Grilled Oysters with Garlic and Herb Breadcrumbs
fish starter
I first had these, or something very much like these, at Les Halles Brasserie on Park Avenue, New York. Yep the one where Anthony Bourdain used to work. Not that he worked there when I used to visit. Or at least, I don't think he did.
One day for lunch I asked them to do me some grilled oysters and this is what they brought me.

Allow 3 or 4 oysters per person.

Grate or briefly blend the bread to make crumbs.
I dried the breadcrumbs a little in the oven before using them - probably I needn't have.
No I don't think I needed to. I grilled oysters again with fresh crumbs and they were excellent.
I added minced red onion this time (which gave the crust a nice crunchy texture), but no cheese.
Mix the breadcrumbs with the crushed garlic, your chopped herbs of choice, grated cheese, and any flavourings such as Pernod, minced onion, lemon juice or peel.
Season and stir in a stream of melted butter until the breadcrumbs begin to clump together. It takes quite a lot of butter to prevent the breadcrumbs burning under the grill.

Open the oysters by holding the curved shell in your left hand and working a thin heavy blade into the hinge. Slice it back and forth to free the adductor muscle holding the top shell closed. Since you're cooking the oysters anyway you're allowed to grill them until they hiss or even microwave them briefly to make them easier to open.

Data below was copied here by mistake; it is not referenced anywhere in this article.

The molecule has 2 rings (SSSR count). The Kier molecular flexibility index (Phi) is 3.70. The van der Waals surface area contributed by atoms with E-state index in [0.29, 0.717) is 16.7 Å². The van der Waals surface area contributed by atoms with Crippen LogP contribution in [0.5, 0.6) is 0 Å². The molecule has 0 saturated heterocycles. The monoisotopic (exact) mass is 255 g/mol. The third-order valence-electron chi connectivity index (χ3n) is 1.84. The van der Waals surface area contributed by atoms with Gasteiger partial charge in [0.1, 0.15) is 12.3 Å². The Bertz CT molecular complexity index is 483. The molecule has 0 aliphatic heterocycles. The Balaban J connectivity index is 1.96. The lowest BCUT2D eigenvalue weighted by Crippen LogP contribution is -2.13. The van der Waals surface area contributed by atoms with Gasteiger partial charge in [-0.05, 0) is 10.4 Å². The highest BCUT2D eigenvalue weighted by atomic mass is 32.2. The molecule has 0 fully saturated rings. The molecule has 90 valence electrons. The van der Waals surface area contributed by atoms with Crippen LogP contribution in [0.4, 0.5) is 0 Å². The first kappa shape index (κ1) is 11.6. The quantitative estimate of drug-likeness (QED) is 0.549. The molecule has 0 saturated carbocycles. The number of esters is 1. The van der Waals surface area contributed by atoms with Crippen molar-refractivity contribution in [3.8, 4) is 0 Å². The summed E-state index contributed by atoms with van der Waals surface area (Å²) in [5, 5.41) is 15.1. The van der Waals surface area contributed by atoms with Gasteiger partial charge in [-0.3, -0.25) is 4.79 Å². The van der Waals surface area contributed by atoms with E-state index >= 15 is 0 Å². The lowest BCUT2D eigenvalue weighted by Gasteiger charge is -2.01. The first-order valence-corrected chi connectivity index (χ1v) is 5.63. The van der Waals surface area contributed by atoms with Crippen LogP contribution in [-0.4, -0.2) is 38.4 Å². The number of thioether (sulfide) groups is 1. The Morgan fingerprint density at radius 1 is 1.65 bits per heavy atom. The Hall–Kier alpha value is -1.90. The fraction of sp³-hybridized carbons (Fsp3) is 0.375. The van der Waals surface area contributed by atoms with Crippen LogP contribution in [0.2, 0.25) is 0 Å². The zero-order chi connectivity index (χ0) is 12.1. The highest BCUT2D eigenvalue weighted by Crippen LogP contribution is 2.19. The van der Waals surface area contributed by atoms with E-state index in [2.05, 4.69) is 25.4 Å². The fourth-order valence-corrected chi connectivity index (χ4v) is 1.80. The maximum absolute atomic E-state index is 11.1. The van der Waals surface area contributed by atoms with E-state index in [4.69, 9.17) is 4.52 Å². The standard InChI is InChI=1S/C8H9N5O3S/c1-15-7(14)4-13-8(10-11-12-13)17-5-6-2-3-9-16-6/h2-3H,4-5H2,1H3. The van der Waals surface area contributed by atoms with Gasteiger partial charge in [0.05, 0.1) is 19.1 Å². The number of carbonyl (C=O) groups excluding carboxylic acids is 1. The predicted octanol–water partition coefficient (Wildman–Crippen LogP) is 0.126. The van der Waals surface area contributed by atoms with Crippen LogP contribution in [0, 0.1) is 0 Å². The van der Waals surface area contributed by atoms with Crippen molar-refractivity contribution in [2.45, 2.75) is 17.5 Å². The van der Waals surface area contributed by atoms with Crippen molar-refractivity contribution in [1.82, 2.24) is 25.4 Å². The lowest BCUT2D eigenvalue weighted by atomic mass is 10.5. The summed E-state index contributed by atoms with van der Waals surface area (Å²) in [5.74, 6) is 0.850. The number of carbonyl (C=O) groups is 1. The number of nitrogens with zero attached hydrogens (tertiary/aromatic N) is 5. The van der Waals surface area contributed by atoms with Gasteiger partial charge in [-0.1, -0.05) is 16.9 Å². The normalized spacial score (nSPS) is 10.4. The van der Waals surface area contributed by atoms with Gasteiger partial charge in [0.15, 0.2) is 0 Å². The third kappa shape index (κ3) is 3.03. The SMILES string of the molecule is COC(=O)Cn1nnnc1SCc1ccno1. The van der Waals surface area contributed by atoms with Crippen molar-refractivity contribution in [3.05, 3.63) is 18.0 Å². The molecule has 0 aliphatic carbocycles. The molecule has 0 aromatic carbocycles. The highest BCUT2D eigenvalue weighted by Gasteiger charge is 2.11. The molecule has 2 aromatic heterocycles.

Discard the top shell and cut the oyster free from the bottom shell. Pour away the juices and reserve them if you like. You can rinse the oysters too if you think there might be any bits of shell on them.
I like to cut larger oysters in half to make nicely bite-sized pieces too.

Preheat your grill (you can bake these in the oven too, if you prefer).
Pile the breadcrumb mixture onto your oysters on their bottom shell, and grill until the breadcrumbs are golden brown.
Most excellent.
If you want to be super-fussy you can cut the oysters up before before grilling to make them easier to eat.

Roast Brussels Sprouts with Bacon
veg meat side
Discovered randomly while looking for something to do with all of Flora's leftover Christmas sprouts.
Good discovery!

Serves 4-6

Preheat your oven to 400°F/200°C/Gas Mark 6. Trim the ends and any old outer leaves from the Brussels sprouts, cut larger ones in half, and put them in little more than a single layer an oven dish.
Toss them with melted fat of choice. Season. Sprinkle the bacon on top.
Bake for about half an hour, turning every 10 minutes.
When tender and golden, check for seasoning and sprinkle with balsamic vinegar, if you like.
Absolutely delicious sprouts, moist yet crunchy - can't believe I hadn't come across these before.
Apparently the same technique will work with cauliflower or broccoli.

Comments (1)

Newest first Oldest first

  1. Yummy's avatar Yummy

    Looks delish, only sad to not have had any :(

    #1 – 8 April, 2015 at 12:20 pm